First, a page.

A plan to implement a panic alert system in the state’s schools has ramped up in recent weeks, just in time for students heading back to school.
Meanwhile, the system may be set up in the future at the state Capitol in Little Rock.
Ted Mullenix, an official with Mullenix & Associates who works with the company developing the app, spoke Thursday to the House and Senate Agriculture, Forestry and Economic Development committees as well as the Legislative Blue Ribbon Committee on Local 911 systems at a meeting in Blytheville.
Mullenix said the program, which was approved by the legislature earlier this year, uses a cell phone app created by Connecticut-based Rave Mobile Security.
The system notifies school officials as well as police about emergencies at a school almost instantaneously.
After a person pushes the button on the app, a call is sent to 911. Within two seconds, the entire campus is notified of an emergency, Mullenix told the committee.
Also, within 90 seconds, police will arrive at the scene.
Mullenix said the program had a delayed start due to funding not being available until July 1, 2015.
Since then, over 60% of the state’s schools have been linked to the system.
Mullenix said officials are working feverishly to link up the remaining 40% as soon as possible.
The linking of schools to the new system has been a “big undertaking,” Mullenix said, noting the state’s 257 school districts have around 1,300 school buildings on different campuses.
There are also roughly 476,000 students in the state, with 33,201 teachers as well.
Mullenix said local teachers and personnel have been undergoing training on using the app while school districts have to work to furnish local 911 systems copies of their campus maps.
Nearly 600 school personnel underwent training in early August about the system.
Several lawmakers asked Mullenix questions about the system.
Rep. Nate Bell, I-Mena, asked about the security of the system, especially dealing with fired, terminated or disgruntled school employees in light of the incident Wednesday in which two television station employees in Virginia were shot and killed on live television and another woman who was injured by a disgruntled former television reporter.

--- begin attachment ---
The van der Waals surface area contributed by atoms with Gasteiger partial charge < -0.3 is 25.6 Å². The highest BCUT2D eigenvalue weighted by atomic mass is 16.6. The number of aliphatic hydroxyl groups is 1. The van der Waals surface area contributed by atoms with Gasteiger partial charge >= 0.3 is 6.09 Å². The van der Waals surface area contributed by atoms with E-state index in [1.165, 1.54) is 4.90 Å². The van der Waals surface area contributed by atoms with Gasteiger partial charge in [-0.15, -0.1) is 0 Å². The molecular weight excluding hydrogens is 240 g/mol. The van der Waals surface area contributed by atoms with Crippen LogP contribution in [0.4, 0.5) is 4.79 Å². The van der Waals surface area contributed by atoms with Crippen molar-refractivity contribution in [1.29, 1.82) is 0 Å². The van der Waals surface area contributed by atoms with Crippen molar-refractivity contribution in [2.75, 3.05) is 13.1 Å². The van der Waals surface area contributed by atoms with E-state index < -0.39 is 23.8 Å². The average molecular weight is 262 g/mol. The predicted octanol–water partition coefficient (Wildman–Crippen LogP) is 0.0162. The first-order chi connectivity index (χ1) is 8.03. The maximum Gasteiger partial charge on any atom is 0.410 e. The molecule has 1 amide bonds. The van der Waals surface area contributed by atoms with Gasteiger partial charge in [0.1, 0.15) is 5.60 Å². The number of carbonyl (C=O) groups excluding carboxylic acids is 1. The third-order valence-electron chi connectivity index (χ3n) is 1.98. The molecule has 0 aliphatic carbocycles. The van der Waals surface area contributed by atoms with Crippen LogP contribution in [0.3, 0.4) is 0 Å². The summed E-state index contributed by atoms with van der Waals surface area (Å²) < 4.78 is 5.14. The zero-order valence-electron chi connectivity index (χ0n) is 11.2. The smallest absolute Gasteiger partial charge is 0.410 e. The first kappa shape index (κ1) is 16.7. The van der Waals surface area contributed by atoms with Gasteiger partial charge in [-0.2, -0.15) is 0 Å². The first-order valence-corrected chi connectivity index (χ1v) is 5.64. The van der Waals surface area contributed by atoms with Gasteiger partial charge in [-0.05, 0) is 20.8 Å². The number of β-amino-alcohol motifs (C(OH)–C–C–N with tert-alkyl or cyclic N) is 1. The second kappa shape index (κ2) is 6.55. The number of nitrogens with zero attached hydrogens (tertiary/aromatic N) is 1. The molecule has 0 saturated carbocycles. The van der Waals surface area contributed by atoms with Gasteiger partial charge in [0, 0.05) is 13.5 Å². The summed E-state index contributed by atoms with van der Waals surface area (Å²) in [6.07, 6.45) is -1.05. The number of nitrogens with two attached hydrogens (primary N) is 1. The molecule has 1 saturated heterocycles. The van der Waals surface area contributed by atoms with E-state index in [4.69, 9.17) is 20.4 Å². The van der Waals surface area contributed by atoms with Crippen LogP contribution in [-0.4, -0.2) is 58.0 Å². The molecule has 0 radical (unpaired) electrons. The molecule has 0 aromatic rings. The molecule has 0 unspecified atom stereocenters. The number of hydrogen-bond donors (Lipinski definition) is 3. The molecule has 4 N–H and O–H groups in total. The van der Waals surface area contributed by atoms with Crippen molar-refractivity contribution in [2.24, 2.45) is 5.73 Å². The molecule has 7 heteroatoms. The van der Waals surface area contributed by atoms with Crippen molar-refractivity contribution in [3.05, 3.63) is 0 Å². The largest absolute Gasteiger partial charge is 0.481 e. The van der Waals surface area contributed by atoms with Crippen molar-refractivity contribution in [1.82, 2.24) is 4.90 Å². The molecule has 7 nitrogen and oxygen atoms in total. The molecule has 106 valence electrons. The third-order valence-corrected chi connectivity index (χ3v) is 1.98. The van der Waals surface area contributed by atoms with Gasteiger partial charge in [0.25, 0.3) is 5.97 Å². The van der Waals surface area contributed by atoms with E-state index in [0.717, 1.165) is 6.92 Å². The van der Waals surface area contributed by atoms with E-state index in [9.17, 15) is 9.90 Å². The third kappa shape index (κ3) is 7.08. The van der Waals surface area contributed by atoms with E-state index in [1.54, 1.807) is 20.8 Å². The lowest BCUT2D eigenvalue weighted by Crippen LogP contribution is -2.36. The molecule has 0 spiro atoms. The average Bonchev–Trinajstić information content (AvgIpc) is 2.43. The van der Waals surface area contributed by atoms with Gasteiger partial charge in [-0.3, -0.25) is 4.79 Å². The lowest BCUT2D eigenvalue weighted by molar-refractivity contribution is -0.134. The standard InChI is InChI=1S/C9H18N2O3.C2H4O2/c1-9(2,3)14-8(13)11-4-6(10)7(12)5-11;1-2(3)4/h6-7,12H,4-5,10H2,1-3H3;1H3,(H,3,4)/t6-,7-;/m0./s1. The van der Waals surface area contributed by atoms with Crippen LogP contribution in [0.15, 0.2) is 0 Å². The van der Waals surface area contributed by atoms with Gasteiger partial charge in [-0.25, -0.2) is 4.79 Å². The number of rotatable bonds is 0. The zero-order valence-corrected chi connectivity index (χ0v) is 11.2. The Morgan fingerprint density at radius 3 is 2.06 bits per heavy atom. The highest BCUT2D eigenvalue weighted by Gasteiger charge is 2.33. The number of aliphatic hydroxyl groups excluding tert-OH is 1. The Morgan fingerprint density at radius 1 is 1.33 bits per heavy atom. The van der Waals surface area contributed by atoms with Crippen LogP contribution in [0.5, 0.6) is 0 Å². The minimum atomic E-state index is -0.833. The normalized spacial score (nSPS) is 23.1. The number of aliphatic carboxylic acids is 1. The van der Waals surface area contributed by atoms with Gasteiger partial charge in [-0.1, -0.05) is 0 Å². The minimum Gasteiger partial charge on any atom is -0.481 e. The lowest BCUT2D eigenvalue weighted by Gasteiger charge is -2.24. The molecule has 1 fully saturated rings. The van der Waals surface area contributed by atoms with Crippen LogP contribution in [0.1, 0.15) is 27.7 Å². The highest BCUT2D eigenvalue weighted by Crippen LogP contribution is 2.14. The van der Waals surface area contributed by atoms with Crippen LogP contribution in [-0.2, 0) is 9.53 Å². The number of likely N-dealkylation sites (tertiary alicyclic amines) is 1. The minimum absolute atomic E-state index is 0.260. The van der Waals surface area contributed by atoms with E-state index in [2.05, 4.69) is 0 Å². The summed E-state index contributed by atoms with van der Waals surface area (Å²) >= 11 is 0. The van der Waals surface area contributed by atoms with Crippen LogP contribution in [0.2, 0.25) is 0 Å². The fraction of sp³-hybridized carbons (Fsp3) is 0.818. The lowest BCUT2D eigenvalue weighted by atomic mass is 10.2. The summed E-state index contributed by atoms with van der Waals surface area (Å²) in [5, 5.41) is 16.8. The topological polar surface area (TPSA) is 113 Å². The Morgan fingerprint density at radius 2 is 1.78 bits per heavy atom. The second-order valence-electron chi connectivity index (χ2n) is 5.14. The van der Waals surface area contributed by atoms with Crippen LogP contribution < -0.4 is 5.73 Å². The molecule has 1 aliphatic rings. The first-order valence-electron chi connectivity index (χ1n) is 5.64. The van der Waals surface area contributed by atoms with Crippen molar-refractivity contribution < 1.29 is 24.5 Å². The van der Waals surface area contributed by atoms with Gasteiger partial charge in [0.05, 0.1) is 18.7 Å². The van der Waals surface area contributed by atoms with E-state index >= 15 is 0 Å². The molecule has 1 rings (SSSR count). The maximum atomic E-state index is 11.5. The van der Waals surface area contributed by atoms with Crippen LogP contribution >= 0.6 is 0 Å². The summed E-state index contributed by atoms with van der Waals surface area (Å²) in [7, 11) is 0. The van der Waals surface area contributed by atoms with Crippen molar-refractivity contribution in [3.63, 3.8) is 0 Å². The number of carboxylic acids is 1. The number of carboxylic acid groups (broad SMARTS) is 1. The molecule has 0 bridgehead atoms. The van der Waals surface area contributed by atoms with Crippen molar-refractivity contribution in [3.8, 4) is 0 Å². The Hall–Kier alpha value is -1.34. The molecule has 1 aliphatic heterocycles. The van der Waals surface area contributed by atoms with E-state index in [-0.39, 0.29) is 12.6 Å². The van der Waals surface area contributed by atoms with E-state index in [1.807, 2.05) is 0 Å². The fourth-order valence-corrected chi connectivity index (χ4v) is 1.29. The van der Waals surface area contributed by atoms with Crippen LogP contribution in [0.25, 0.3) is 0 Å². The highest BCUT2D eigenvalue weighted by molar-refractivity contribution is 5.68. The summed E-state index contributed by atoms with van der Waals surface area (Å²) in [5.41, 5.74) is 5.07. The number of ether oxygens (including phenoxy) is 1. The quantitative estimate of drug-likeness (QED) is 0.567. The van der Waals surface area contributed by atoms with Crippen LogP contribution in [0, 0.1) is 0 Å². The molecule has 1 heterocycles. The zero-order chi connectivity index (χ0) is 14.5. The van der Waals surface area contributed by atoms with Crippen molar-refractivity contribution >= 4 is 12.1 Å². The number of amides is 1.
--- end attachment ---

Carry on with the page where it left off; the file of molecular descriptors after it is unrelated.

According to media reports, the former reporter, Vester Lee Flanagan, later killed himself after a pursuit by police.
Mullenix said it would be up to local superintendents to make sure that former employees were purged from the system and that officials are asking that the list of people using the system be updated every 60 days.
As for the funding on the project, the legislature appropriated $950,000 for the first year and $850,000 for the second year.
Mullenix said state legislators are working on a plan to find a “constant funding source” for the project.
Sen. Linda Chesterfield, D-Little Rock, asked about implementing the program at the Capitol.
Mullenix said Rave would install the system at the Capitol at no charge, but would have to negotiate the cost of installing the system at state agency buildings.
Officials are in initial talks to implement the system at the Capitol, Mullenix said.
After the meeting Thursday, lawmakers visited the Big River Steel construction site south of Osceola.
Dave Stickler, the company’s CEO, spoke to lawmakers about the $1.6 billion project during a bus tour of the site.
Nearly 650 construction workers are currently working to build the mill, which is expected to be fully functional by July 2016 with 550 workers.
On Wednesday, Stickler gave a presentation to state lawmakers outlining some of the economic benefits the steel mill has already brought to the region.